Skip to comments.A Senate of the States: June 14th – June 18th, 1787
Posted on 10/23/2017 2:11:34 AM PDT by Jacquerie
June 14. William Patterson (NJ), spooked by the developing Virginia Plan, asked for a one-day adjournment to work on an improved federal design.
June 15. He submitted the New Jersey/Patterson Plan. The Committee of the Whole will take up the amended Virginia and New Jersey Plans tomorrow.
June 16. Since I previously blogged my observations of the New Jersey Plan here, I intended to overlook the proceedings of June 16th. However, the day had an impact on the issue of proportional v. equal representation of the states in the senate and is therefore worth a look.
John Lansing (NY) and William Patterson argued against a national, republican government in favor of a strengthened confederation. Were they serious, or was it a tactic to do away with the Virginia Plans proportional representation in the senate? Lansing appeared quite serious. He said NY wouldnt have sent delegates in the first place if the deliberations were to turn on a consolidation of the States, and a National Government. Along with fellow New Yorker Robert Yates, the two would soon abandon the convention in early July and leave NY without a voting delegation.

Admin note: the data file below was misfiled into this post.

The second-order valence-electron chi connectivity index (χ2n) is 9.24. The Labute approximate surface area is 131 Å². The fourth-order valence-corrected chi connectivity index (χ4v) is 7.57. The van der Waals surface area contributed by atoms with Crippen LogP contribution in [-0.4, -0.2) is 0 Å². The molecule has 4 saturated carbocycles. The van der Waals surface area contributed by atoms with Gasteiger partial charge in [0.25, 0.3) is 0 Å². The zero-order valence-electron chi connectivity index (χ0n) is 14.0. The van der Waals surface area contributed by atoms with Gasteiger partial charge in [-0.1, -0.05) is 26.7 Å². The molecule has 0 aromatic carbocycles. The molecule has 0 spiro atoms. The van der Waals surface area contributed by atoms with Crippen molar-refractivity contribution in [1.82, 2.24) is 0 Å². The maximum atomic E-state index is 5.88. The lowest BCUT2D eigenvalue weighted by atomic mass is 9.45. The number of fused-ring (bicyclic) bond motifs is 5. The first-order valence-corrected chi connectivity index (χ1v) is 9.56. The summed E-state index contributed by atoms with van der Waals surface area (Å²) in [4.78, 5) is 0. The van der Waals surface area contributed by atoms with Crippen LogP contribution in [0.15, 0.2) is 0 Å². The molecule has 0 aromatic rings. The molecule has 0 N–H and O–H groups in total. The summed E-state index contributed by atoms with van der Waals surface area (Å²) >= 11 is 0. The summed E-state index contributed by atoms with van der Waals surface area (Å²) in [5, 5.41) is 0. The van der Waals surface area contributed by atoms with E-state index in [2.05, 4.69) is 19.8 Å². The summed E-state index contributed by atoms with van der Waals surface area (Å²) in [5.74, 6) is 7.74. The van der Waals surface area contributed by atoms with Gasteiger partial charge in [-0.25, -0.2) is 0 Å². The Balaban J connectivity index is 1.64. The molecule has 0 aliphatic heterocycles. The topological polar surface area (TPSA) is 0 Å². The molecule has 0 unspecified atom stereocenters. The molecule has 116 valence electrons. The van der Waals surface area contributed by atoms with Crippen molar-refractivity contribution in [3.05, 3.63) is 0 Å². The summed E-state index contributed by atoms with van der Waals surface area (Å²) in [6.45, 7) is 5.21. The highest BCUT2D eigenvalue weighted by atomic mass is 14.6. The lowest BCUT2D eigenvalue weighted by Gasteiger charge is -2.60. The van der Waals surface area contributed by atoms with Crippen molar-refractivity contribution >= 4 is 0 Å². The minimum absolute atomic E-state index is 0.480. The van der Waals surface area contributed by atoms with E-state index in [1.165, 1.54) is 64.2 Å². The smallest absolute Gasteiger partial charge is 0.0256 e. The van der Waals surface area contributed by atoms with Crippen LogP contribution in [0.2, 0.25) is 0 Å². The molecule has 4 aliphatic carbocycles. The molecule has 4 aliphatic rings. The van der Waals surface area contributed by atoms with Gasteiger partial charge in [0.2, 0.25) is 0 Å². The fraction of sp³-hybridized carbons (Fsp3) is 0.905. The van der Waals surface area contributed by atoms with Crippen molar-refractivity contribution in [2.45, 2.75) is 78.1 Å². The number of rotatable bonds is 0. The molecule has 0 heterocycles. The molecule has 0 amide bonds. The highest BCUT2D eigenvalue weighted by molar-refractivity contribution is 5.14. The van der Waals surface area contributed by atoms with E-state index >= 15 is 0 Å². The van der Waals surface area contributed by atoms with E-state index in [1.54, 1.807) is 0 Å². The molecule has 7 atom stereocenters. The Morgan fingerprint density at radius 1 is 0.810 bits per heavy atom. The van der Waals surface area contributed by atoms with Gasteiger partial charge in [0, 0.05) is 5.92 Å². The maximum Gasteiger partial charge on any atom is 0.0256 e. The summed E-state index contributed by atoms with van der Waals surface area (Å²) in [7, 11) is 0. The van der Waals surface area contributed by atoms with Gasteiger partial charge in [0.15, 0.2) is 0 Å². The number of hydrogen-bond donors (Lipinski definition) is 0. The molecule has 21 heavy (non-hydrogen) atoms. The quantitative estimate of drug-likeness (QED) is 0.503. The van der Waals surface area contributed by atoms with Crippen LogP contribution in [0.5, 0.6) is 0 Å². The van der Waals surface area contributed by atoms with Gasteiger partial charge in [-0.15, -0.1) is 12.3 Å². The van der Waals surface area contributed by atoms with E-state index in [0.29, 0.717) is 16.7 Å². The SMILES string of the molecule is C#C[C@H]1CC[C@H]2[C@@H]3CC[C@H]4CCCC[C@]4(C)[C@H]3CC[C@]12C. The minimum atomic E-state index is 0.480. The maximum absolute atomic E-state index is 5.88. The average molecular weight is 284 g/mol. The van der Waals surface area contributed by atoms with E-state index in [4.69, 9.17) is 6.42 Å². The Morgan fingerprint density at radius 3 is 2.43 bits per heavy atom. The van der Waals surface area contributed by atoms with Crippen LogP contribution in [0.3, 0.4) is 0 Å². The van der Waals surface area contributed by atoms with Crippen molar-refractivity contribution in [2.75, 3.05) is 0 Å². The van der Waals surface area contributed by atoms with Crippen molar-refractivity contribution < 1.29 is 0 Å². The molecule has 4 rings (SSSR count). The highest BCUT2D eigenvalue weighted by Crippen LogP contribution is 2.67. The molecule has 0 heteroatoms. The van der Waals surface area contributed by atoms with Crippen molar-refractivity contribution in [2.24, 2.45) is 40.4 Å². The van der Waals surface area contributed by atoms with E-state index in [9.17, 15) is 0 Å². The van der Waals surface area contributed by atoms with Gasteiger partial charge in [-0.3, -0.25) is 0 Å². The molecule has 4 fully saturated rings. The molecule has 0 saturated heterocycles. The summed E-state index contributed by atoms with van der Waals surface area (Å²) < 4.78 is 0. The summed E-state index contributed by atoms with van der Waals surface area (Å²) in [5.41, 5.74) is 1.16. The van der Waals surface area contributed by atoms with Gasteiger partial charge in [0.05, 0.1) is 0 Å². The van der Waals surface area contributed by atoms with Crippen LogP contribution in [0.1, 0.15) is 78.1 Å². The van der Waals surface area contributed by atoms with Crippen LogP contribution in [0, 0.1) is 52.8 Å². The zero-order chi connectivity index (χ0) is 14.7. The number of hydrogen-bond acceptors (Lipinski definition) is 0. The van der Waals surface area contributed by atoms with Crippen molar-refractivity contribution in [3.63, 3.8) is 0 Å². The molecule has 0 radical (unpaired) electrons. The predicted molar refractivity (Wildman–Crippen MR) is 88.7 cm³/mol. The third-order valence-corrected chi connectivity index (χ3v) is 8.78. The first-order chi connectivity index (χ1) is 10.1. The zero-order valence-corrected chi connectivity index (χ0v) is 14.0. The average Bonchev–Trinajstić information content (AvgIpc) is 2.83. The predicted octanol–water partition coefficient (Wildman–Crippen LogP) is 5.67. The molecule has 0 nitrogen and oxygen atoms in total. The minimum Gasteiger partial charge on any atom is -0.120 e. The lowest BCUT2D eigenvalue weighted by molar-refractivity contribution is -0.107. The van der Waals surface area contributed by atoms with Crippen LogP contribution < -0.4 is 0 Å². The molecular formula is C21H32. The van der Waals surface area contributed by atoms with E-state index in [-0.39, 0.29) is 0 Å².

Lansing reasoned that congress did not authorize the convention to go beyond the federal form, meaning equality of the states in congress. Second, since the states rejected (by one state) a modest impost (tax on imported goods) power to congress in 1783, what were the chances of ratification considering the momentous changes contemplated at the convention? Lansing: The authority of Congress is familiar to the people, and an augmentation of the powers of Congress will be readily approved by them.
Patterson argued on similar grounds, then returned to equality amongst the states. First, federal representation, the equal footing of the corporate states
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